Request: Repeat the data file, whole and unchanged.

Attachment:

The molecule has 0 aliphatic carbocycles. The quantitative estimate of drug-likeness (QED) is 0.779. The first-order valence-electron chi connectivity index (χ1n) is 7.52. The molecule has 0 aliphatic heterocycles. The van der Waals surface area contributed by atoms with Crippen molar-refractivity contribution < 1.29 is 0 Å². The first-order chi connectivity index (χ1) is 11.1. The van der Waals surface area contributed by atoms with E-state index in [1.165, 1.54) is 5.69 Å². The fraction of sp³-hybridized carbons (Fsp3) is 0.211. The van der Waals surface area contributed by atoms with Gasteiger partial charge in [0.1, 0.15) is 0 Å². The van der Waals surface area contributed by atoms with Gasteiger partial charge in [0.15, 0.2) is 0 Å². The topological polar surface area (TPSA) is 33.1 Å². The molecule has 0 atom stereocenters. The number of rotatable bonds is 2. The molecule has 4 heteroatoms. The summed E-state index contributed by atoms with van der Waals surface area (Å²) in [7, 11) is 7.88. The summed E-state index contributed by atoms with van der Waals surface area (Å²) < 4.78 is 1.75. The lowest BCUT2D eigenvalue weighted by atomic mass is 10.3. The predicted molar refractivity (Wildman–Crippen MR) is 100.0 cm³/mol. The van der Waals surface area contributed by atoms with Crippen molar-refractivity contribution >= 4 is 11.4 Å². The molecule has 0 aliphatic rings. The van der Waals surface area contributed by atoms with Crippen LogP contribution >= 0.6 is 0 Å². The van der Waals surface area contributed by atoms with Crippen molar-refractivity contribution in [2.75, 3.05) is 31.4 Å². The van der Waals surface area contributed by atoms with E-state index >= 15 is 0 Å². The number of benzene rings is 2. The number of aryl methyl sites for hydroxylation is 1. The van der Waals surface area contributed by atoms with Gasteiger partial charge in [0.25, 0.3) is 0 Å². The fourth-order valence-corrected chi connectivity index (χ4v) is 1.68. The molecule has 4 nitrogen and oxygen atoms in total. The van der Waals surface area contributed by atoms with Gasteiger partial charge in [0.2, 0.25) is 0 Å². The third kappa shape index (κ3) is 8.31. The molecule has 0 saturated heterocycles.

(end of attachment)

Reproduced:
The molecule has 0 aliphatic carbocycles. The quantitative estimate of drug-likeness (QED) is 0.779. The first-order valence-electron chi connectivity index (χ1n) is 7.52. The molecule has 0 aliphatic heterocycles. The van der Waals surface area contributed by atoms with Crippen molar-refractivity contribution < 1.29 is 0 Å². The first-order chi connectivity index (χ1) is 11.1. The van der Waals surface area contributed by atoms with E-state index in [1.165, 1.54) is 5.69 Å². The fraction of sp³-hybridized carbons (Fsp3) is 0.211. The van der Waals surface area contributed by atoms with Gasteiger partial charge in [0.1, 0.15) is 0 Å². The van der Waals surface area contributed by atoms with Gasteiger partial charge in [0.15, 0.2) is 0 Å². The topological polar surface area (TPSA) is 33.1 Å². The molecule has 0 atom stereocenters. The number of rotatable bonds is 2. The molecule has 4 heteroatoms. The summed E-state index contributed by atoms with van der Waals surface area (Å²) in [7, 11) is 7.88. The summed E-state index contributed by atoms with van der Waals surface area (Å²) < 4.78 is 1.75. The lowest BCUT2D eigenvalue weighted by atomic mass is 10.3. The predicted molar refractivity (Wildman–Crippen MR) is 100.0 cm³/mol. The van der Waals surface area contributed by atoms with Crippen molar-refractivity contribution >= 4 is 11.4 Å². The molecule has 0 aliphatic rings. The van der Waals surface area contributed by atoms with Crippen LogP contribution >= 0.6 is 0 Å². The van der Waals surface area contributed by atoms with Crippen molar-refractivity contribution in [2.75, 3.05) is 31.4 Å². The van der Waals surface area contributed by atoms with E-state index >= 15 is 0 Å². The number of benzene rings is 2. The number of aryl methyl sites for hydroxylation is 1. The van der Waals surface area contributed by atoms with Gasteiger partial charge in [0.25, 0.3) is 0 Å². The fourth-order valence-corrected chi connectivity index (χ4v) is 1.68. The molecule has 4 nitrogen and oxygen atoms in total. The van der Waals surface area contributed by atoms with Gasteiger partial charge in [0.2, 0.25) is 0 Å². The third kappa shape index (κ3) is 8.31. The molecule has 0 saturated heterocycles.